Should the Bruins win, they would face Philadelphia (should the Flyers win their Game 7 against the Sabres Tuesday) or the winner of Wednesday’s Game 7 between the Penguins and Lightning. If they lose to the Habs Tuesday, the two teams would play Game 7 Wednesday at TD Garden.

Read More: 2011 Stanley Cup Playoffs, Claude Julien,
Milan Lucic: Bruins can’t make ‘same mistake’ as last year 04.26.11 at 1:23 pm ET
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MONTREAL — The Bruins couldn’t have expected to play a potential series-clinching game without hearing about last year, and it was a popular topic at the Bell Centre Tuesday morning.

While some, such as coach Claude Julien, noted that the team has “turned the page” and are thinking about the present, forward Milan Lucic had no problem addressing the team’s inability to close out their Eastern Conference semifinals series with the Flyers despite winning the first three games.

“We learned last year that the fourth one is always the hardest one,” Lucic said. “It’s not going to be any different tonight. We know they’re going to bring their best game, and we have to do the same.”

Right now, the Canucks are dealing with the same thing the B’s faced last year. After jumping out to a 3-0 series lead, the top-seeded Canucks have dropped the last three to the Blackhawks, with the series-deciding Game 7 to take place Tuesday night. A native of Vancouver, Lucic can see big similarities between Boston’s collapse last year and Vancouver’s situation.

“You don’t want to relax just because you’re in the position that you’re in,” Lucic said. “It almost felt like that a bit too. After they won Game 4 and they won Game 5, all of a sudden you start panicking. You don’t start executing like you did the first three games. You’re seeing a little bit of it right now with Vancouver and Chicago. You give the their team a little bit of life, and they start gaining momentum. They start coming at you.

“You go back to [Chicago's] Game 4, where they won 7-3,” he added. “Obviously, you can switch our Game 4 vs. Philly with their Game 6 that they just had with the big overtime win. They had Simon Gagne come back, and now [Chicago] has David Bolland coming back. It’s just an emotional lift for the team, and all that type of stuff. I remember Game 5 at home. Philly came into our building and won 5-0. It was almost the same thing when [Chicago] went into Vancouver and won 5-0. The wheels start turning and all that type of stuff. For us, we want to not make the same mistake, that’s for sure.”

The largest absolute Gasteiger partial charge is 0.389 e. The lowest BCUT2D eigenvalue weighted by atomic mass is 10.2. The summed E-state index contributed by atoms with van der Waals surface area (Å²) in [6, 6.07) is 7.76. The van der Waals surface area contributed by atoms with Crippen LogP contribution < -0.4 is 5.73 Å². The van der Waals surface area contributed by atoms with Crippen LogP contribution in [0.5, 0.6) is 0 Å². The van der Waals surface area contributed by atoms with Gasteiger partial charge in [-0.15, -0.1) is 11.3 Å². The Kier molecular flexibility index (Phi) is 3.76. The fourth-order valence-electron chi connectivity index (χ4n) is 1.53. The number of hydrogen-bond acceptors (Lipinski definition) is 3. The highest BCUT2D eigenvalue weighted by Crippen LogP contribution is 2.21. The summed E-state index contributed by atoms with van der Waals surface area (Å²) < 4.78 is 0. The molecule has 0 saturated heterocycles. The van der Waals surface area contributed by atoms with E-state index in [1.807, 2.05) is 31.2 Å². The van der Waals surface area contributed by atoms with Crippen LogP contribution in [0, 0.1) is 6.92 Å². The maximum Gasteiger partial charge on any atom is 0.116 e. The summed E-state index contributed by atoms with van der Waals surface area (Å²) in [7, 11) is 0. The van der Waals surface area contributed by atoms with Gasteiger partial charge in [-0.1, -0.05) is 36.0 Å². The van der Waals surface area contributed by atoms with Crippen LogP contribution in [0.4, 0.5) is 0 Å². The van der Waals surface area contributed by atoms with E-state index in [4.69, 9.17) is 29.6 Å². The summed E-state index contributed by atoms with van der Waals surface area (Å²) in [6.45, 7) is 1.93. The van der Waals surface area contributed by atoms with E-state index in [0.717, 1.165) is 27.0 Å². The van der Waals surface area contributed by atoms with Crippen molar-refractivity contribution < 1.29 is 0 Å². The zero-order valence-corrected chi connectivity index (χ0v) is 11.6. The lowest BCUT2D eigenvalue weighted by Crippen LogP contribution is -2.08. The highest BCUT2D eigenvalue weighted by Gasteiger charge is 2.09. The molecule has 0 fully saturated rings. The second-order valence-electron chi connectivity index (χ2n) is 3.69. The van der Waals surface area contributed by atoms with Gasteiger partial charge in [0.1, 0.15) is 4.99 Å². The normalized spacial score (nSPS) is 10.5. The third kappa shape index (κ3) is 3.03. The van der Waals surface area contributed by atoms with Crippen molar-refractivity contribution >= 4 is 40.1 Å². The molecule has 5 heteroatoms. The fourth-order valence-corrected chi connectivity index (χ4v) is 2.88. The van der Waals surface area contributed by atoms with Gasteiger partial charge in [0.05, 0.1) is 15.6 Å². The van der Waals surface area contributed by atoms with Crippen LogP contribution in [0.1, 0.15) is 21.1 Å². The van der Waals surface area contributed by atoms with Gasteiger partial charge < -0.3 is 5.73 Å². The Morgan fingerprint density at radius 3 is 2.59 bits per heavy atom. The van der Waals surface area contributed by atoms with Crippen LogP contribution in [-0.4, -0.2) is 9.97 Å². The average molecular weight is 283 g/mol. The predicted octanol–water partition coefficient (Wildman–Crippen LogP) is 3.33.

Lucic seemed very comfortable going into detail when discussing one of the more devastating moments in team history. Despite how painful a lesson it was at the team, the 22-year-old feels the lesson was learned in the B’s dressing room.

“You learn from it,” Lucic said. “You definitely do learn from it. It’s a lot easier to talk about it now than before, for sure.”

The B’s will find out how well they learned when they face the Habs in Game 6 Tuesday night.

Read More: 2011 Stanley Cup Playoffs, Claude Julien, Milan Lucic,
Morning skate report: The Mark Recchi-less usual for Bruins 04.26.11 at 12:31 pm ET
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MONTREAL — The Bruins can wrap up their Eastern Conference quarterfinals series Tuesday night with a win over the Canadiens at the Bell Centre. Following a trend they’ve had going lately, all B’s with the exception of Mark Recchi were on the ice for Tuesday’s morning skate at Bell Centre. Recchi has often got the morning off on gamedays in the playoffs this postseason.

The Habs held an optional skate, with Jaroslav Spacek, P.K. Subban, Yannick Weber, Paul Mara and Alex Auld among those to take the ice. Coach Jacques Martin reiterated following the skate that both James Wisniewski and David Desharnais will be game-time decisions. Both players suffered lower-body injuries Saturday in Boston, with Wisniewski’s (leg) occurring in the second period and Desharnais (knee) suffering his injury in overtime.

Claude Julien, Bruins know what Canucks are going through 04.25.11 at 1:09 pm ET
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Entering this season, the Bruins were known as the team that choked away a 3-0 series lead en route to being eliminated by the Flyers in the playoffs. Now, the Canucks are helping people forget that.

Vancouver held a 3-0 series lead against the No. 8 Blackhawks in their Western Conference quarterfinals series, but Chicago has come storming back. Sunday night, they tied the series at three games apiece with an overtime victory.

“I think I understand what they’€™re going through,” Claude Julien said of the Canucks Monday. “We lived through it. You watch those games and you see how another team can grab momentum pretty quick and confidence and belief. It’€™s there again this year and there’€™s an opportunity again to create what happened last year to our team for another team. Whether that’€™s a trend that’€™s going that way now, I don’€™t know. But it certainly shows that there’€™s parity in this league and nothing is over until it’€™s over.”

Read More: 2011 Stanley Cup Playoffs, Claude Julien,